If you mix lots of snow with warm temperatures and heavy rains, what do you get?

Avalanche threat.  Particularly in the north Cascades, where the rain will be very heavy.  My colleagues at the NW Avalanche Center have serious warnings out (see below).  Be very careful in the backcountry for the next few days.

More rain on Friday...sorry.

Tuesday, January 19, 2016

Why are the winds so different between the gaps and peaks in the Cascades?

If you are in one of the Cascade passes, what do you think the prevalent wind direction in the winter should be?

You might argue that in the midlatitudes the winds should be predominantly southwesterly or westerly (from the west), as illustrated by Monday morning's vertical radiosonde sounding at Quillayute on the Washington coast (see blue wind pennants below), since winds are generally westerly in our part of the midlatitudes.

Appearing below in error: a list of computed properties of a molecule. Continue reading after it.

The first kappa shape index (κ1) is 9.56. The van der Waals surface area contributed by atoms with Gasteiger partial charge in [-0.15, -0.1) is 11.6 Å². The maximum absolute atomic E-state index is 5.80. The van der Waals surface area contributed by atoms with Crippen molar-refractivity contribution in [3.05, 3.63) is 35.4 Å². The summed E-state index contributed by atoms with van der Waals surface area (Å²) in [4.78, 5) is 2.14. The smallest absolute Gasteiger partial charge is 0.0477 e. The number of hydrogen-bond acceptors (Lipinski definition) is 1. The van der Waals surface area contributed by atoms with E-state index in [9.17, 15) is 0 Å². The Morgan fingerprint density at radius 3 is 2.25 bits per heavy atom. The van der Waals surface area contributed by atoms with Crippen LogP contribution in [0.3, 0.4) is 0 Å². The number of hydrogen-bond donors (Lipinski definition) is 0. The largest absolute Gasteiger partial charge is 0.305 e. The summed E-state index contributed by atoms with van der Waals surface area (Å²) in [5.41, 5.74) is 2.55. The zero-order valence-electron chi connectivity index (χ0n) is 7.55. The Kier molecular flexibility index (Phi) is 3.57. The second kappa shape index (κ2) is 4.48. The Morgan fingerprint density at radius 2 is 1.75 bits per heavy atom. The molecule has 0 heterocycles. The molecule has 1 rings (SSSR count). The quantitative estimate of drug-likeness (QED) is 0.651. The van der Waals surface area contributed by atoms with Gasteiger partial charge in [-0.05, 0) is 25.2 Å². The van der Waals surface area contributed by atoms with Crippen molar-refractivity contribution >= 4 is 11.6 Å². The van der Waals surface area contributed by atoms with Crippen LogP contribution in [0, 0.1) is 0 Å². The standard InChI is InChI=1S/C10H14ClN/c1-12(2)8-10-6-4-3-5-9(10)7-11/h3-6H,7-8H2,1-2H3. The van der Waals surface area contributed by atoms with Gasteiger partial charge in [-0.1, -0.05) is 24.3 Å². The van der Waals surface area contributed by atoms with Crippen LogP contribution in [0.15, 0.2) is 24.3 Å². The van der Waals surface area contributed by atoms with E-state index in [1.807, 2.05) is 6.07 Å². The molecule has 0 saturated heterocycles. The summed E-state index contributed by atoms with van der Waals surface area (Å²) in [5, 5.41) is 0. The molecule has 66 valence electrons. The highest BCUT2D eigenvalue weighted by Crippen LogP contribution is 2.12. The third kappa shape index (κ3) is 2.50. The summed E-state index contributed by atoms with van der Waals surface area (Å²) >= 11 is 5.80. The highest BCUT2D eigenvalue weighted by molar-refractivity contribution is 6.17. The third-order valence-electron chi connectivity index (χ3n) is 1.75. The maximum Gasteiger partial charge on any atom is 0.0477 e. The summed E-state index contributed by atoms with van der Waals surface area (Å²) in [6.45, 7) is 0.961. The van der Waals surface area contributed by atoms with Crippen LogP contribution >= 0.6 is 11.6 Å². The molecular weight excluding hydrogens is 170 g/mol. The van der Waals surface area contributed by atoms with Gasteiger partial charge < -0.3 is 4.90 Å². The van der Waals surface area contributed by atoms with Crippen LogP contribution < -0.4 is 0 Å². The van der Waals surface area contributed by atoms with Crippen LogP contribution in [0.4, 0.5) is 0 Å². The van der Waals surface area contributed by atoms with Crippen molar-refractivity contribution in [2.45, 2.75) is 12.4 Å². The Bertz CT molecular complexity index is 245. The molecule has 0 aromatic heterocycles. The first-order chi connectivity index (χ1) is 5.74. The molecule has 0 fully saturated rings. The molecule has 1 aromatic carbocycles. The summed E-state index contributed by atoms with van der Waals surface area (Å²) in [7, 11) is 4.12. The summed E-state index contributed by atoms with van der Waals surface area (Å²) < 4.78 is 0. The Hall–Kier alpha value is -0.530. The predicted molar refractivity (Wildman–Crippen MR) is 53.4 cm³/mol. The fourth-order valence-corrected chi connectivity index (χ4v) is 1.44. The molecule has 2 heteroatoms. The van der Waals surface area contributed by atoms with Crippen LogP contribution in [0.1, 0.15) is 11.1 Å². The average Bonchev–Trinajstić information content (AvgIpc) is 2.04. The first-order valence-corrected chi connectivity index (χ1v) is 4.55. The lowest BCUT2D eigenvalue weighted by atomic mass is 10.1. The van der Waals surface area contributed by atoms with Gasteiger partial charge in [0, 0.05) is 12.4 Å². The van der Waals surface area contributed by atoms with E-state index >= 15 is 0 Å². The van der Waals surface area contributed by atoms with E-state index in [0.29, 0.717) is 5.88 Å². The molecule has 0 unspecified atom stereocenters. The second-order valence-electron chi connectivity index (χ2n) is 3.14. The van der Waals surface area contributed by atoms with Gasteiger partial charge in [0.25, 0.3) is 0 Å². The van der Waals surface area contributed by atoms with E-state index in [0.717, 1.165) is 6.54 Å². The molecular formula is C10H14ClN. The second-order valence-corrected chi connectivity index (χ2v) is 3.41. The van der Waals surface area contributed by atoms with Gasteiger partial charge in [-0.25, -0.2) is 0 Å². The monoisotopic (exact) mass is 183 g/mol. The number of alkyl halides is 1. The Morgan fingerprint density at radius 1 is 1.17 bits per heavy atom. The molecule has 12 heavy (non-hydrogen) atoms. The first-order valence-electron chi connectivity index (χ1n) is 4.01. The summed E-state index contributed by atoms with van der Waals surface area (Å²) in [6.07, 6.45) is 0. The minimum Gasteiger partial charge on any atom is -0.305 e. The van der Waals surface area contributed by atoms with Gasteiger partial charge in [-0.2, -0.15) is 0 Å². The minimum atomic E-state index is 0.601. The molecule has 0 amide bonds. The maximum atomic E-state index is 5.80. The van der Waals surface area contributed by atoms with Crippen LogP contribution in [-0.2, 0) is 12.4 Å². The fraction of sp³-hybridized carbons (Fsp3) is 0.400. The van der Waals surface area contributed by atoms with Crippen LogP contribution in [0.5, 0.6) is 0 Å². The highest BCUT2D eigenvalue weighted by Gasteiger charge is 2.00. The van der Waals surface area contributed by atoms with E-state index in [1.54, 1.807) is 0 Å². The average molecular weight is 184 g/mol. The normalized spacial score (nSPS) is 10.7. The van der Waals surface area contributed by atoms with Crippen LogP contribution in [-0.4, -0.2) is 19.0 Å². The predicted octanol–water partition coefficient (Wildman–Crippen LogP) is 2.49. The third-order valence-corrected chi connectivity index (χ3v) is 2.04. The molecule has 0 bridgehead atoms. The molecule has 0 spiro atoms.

But if you guessed westerly you would be wrong.... easterly winds are far more prevalent in the passes (such as Snoqualmie or Stevens).   To prove this, here are the wind directions and speeds at Snoqualmie and Stevens during the past ten days, secured from the nice Northwest Avalanche Center website.

Snoqualmie Pass

Steven's Pass

Most of the time, the winds are EASTERLY, with occasionally westerly periods (with stronger winds) when fronts move through.

But then what is going on at the ridges, saying at the top of Crystal Mountain at 6830 ft?
Crystal Mountain

VERY different.  Winds are rarely easterly, but are typically southerly to westerly.  Much more like the coastal radiosonde in the free air, which is expected since high crest-level stations have good exposure to the prevailing winds and are far less impacted by terrain or gap effects on wind direction.  There can be some acceleration of the winds on peaks or crests.